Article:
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Will banned bee-killing pesticides become the new norm? - The Wildlife Trusts

The Wildlife Trusts’ lawyers contact the Secretary of State to question the legality of ignoring expert advice

dead bumblebee
(Image: Nikki Kaminga / Pixabay)

On Tuesday 1st March the Government will decide whether the threshold has been met to allow the use of a banned neonicotinoid, thiamethoxam.

In January, the Secretary of State for the Environment, George Eustice, granted an application by the NFU and British Sugar for emergency authorisation of thiamethoxam for the treatment of sugar beet seed in 2022. It was granted for the second year running “in recognition of the potential danger posed to the 2022 crop from beet yellows virus” – despite the pesticide being banned in 2018 due to unacceptable risks to the environment, particularly to bees.

The decision to authorise thiamethoxam this year goes against the recommendation of the Government’s own advisors, the Health and Safety Executive (HSE) and the Expert Committee on Pesticides (ECP) – they both state that they cannot support the authorisation of the banned neonicotinoid pesticide.

This week, The Wildlife Trusts’ lawyers, Leigh Day, wrote to the Secretary of State, George Eustice citing explicit advice from the Government’s own appointed experts – and revealing contradictions in Government decision-making.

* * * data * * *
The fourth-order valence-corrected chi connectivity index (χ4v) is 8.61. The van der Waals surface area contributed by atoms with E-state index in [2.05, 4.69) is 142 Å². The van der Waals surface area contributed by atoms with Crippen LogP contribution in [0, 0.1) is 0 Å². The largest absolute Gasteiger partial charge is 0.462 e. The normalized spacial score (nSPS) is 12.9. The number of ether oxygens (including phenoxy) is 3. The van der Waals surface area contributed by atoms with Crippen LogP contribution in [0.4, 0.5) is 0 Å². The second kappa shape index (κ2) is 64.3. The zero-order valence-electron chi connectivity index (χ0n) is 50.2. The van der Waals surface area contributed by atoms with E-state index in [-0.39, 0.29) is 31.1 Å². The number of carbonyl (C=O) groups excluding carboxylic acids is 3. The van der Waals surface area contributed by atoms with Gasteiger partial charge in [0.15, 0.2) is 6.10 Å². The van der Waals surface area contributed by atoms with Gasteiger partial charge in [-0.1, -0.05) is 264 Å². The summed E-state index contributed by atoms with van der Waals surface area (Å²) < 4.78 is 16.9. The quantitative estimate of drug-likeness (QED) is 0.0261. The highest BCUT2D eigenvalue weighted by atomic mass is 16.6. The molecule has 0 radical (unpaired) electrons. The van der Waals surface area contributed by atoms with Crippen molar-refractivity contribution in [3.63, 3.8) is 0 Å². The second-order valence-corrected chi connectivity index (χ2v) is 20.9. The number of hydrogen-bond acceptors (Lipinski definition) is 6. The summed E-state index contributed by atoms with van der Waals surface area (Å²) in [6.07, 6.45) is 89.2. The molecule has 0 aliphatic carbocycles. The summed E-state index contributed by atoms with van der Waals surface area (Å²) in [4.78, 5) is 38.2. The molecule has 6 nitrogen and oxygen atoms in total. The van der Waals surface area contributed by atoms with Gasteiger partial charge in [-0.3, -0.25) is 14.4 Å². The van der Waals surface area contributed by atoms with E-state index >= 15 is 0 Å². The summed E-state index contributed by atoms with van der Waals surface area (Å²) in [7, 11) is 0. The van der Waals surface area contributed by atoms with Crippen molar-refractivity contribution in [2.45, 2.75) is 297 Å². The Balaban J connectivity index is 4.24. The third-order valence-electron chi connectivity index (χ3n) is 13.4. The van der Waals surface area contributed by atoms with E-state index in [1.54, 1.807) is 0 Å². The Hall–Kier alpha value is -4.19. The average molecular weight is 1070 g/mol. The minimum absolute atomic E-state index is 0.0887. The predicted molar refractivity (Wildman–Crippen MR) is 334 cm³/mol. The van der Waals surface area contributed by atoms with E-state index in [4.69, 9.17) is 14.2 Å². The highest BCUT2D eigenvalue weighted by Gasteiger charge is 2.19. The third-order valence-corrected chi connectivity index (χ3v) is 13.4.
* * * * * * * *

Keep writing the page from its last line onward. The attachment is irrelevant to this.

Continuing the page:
The Wildlife Trusts have requested a response to their legal letter by Friday 18th February 2022.

Craig Bennett, chief executive of The Wildlife Trusts, says: “We’re faced with the shocking prospect that bee-killing pesticides will become the new norm with bans lifted every year. We need to know what plans the Government has for avoiding the use of a product that’s so harmful to pollinators, rivers and people. Why isn’t the Government listening to its own expert advisors? In the recent Westminster debate on the issue, this was the question many MPs asked – and yet the Government was unable to respond coherently. "

A coalition of charities including The Wildlife Trusts, Friends of the Earth, RSPB and Pesticide Action Network – reacted to last month’s announcement


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Posted On: 11/02/2022

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